Identifying a worthy text is often one of the biggest challenges to overcome when putting together a close-reading plan. Choosing a text that offers opportunities for multiple readings, as well as new, meaningful understandings can be difficult. So how do we know if a book or article will work for close reading?
Below is excerpted from the Introduction in Patterns of Power: Inviting Young Writers into the Conventions of Language (2017) by Jeff Anderson and Whitney La Rocca. It’s a wonderful description—in the authors’ words—of what makes this authentic grammar and conventions instruction through the process of invitation so successful and how it’s used to bridge the gap left by current reading and writing curriculums.
“This book began when our small group started working together to become better teachers—to help the children, each other, and ourselves.”
In the new book, Engaging Literate Minds, we are introduced to seven colleagues who set out to think deeply together about how to create intellectually, socially, and emotionally healthy classrooms. With Peter Johnston and his books, Opening Minds and Choice Words as their guide, they spent the last ten years challenging themselves and each other to hone their instruction and promote a school curriculum that is thoroughly permeable to children’s interests and proclivities. They combined their stories into this professional learning resource. Let’s meet them!
On this week's Teacher's Corner Podcast, we talk to educators, Gravity Goldberg and Renée Houser about how to use their newest resource to conduct one-on-one reading conferences with confidence.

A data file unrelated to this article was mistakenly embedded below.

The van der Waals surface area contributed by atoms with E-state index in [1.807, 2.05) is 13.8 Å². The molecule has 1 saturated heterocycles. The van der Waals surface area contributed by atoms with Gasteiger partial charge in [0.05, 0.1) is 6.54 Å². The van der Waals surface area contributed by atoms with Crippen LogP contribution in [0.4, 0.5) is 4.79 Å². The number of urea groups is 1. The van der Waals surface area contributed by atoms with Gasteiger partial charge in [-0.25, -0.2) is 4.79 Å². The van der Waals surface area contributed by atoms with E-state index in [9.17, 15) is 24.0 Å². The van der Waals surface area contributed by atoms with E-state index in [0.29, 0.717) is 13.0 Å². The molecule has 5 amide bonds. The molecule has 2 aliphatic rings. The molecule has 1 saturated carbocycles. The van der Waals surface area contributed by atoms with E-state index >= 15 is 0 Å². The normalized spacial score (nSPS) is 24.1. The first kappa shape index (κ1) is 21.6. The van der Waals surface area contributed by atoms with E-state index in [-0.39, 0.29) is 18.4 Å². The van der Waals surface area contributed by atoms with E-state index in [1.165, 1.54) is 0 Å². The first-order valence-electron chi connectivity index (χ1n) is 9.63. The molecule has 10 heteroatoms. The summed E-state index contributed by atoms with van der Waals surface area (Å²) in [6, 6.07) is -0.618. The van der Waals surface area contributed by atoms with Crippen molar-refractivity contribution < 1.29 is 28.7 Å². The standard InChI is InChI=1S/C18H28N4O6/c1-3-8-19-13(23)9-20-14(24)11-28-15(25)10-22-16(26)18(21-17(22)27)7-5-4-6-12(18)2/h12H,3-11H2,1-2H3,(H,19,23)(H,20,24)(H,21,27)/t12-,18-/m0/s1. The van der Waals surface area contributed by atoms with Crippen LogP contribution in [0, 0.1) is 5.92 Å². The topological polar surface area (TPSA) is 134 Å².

The following is the foreword written by Barry Lane for the new book Writing, Redefined by Shawna Coppola.
Watch this free webinar from the authors of The CAFE Book, Expanded Second Edition, Gail Boushey and Allison Behne and find out how to use The CAFE System to teach responsively using their system of assessment and instruction.
By Gravity Goldberg and Renee Houser
Everyone, no matter their profession or hobby, benefits from tools. Carpenters certainly need them, but so do yoga instructors, painters, chefs, and us teachers. We’ve realized that conferring just doesn’t work when we sit down with students empty handed. We end up talking to students aimlessly and leave them wondering, “Did I make an impact?” Educator Judy Wallis taught us that you are not teaching reading if you don’t have a book in your hand. We can’t really confer with readers in ways that elevate their thinking, talking, and engagement if we don’t have a few key tools at our fingertips.
Katie Egan Cunningham is interested in helping teachers make happiness a priority in their classrooms, so she put together these handy conversation prompts to use with your students. By using these conversation starters, you're showing your students that you're interested in getting to know them as the individuals they are, which will not only help your instruction, but it will create a classroom culture of kindness.
It’s independent reading time. The perfect opportunity to sit down with your students, face-to-face and have a great discussion about their reading that will inform your next teaching moves. You have your notebook ready. You sit down next to the first student on your list and ask, “So what are you thinking about this book?” Shrug. “I don’t know. I like it?” Silence. Now what? Not sure? Kari Yates and Christina Nosek can help.